June 26, 2017
Investigation Shows That FTC’s Reminder Letters Are Ineffective at Disclosing Paid Posts on Instagram
Groups to the FTC: Enforcement Action Needed to Change Influencer Behavior on Instagram
WASHINGTON, D.C. – Despite warning letters from the Federal Trade Commission (FTC), Instagram influencers and advertisers continue to violate agency mandates to disclose paid posts, an investigation by Public Citizen’s Commercial Alert reveals.
In April, the FTC sent more than 90 letters to influencers and advertisers reminding them that paid posts must be clearly disclosed as advertisements. From May 1 to June 12, Public Citizen’s investigation tracked the Instagram activity of the 46 influencers who received a reminder letter from the FTC. Of the influencers who posted sponsored content, only one fully and consistently complied with FTC policy. While some users posted advertisements using a disclosure, the same influencers continued to post undisclosed content. In total, 327 (79 percent) of the 412 advertisements posted by the 46 influencers did not comply with FTC standards.
In light of the findings, Public Citizen, the Campaign for a Commercial-Free Childhood and Center for Digital Democracy sent a letter to the FTC today urging the agency to take affirmative enforcement action against influencers and advertisers that consistently post undisclosed paid product endorsements on Instagram. Influencers and advertisers are violating FTC policy and deceiving the millions of consumers who use Instagram every day, the letter says.
“Without consequences, influencers and advertisers have no incentive to follow FTC policy and be honest with consumers,” said Kristen Strader, campaign coordinator for Public Citizen’s Commercial Alert. “Our investigation indicates that the FTC’s reminder letters have been ineffective and enforcement action is desperately needed to protect consumers.”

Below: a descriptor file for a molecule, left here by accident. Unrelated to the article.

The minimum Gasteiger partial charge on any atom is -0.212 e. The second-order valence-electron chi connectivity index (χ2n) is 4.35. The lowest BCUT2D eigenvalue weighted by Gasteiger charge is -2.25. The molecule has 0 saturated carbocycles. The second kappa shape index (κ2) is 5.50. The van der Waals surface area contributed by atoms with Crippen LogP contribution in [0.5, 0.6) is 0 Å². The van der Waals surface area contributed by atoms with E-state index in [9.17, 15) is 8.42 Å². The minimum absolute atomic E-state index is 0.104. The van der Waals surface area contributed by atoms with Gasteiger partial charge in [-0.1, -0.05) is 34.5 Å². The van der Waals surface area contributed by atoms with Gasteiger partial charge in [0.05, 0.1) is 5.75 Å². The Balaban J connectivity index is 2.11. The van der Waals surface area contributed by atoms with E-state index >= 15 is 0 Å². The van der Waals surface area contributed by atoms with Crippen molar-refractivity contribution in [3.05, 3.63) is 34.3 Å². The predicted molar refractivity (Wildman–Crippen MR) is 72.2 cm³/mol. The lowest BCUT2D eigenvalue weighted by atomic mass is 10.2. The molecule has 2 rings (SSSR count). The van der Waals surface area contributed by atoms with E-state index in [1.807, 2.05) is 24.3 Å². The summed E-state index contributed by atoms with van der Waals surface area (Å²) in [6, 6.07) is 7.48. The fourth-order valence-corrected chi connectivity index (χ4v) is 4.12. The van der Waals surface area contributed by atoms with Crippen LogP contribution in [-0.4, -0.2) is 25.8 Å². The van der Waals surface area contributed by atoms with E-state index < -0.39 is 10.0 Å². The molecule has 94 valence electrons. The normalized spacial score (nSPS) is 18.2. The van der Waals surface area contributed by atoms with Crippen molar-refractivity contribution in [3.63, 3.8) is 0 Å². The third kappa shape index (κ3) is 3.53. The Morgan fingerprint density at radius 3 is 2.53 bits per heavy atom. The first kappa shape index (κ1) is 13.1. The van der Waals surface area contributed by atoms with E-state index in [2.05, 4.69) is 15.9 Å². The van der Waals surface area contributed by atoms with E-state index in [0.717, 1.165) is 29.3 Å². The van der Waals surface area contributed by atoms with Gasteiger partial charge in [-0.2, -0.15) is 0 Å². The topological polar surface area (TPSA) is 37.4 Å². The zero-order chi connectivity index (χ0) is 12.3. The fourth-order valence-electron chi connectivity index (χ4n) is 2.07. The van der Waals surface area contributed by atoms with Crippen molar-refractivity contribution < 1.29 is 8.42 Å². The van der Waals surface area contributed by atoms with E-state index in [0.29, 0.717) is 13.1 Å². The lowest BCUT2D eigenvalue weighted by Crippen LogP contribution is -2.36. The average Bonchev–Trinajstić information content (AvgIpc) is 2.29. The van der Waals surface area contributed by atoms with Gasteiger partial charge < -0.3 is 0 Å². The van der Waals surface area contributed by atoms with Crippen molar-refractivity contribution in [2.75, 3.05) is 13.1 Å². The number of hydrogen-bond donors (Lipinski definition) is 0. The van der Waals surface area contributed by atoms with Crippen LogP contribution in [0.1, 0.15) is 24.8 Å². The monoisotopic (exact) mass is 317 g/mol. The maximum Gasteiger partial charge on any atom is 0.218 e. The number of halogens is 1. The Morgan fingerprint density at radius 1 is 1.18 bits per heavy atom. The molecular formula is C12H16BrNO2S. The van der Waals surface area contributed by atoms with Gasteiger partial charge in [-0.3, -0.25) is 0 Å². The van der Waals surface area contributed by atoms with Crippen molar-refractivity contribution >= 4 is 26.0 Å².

The findings also reveal potentially harmful implications for young consumers. A large segment of the 46 influencers posted advertisements for fashion, beauty, health or fitness products for which young consumers are the target. Advertisements posted by “influencers” are designed to blend in with users’ normal content, making it nearly impossible for consumers to distinguish a marketing ploy from a genuine recommendation. For young women in particular, deceptive influencer marketing contributes to unrealistic and harmful standards of beauty and health.
The FTC’s reminder letters were a response to a letter (PDF) the three groups sent in November to the agency detailing more than 100 examples of posts that violate FTC policy and urging it to take enforcement action.
“Young and impressionable children look up to musicians, actors and athletes, and it’s unconscionable for marketers to prey upon that admiration deceptively to make profits,” said Josh Golin, executive director of the Campaign for a Commercial-Free Childhood. “We hope the FTC will take action to protect kids from this manipulative practice.”
Added Jeff Chester, executive director of the Center for Digital Democracy, “FTC decisive action is long overdue. Public Citizen’s research shows that FTC letters to influencers were ineffective. The FTC must now put a stop to nondisclosed sponsored content, especially to repeat offenders. The FTC must act on its mandate to protect the public – including our children – from unscrupulous marketers and advertising platforms, like Instagram.”
Read the letter (PDF).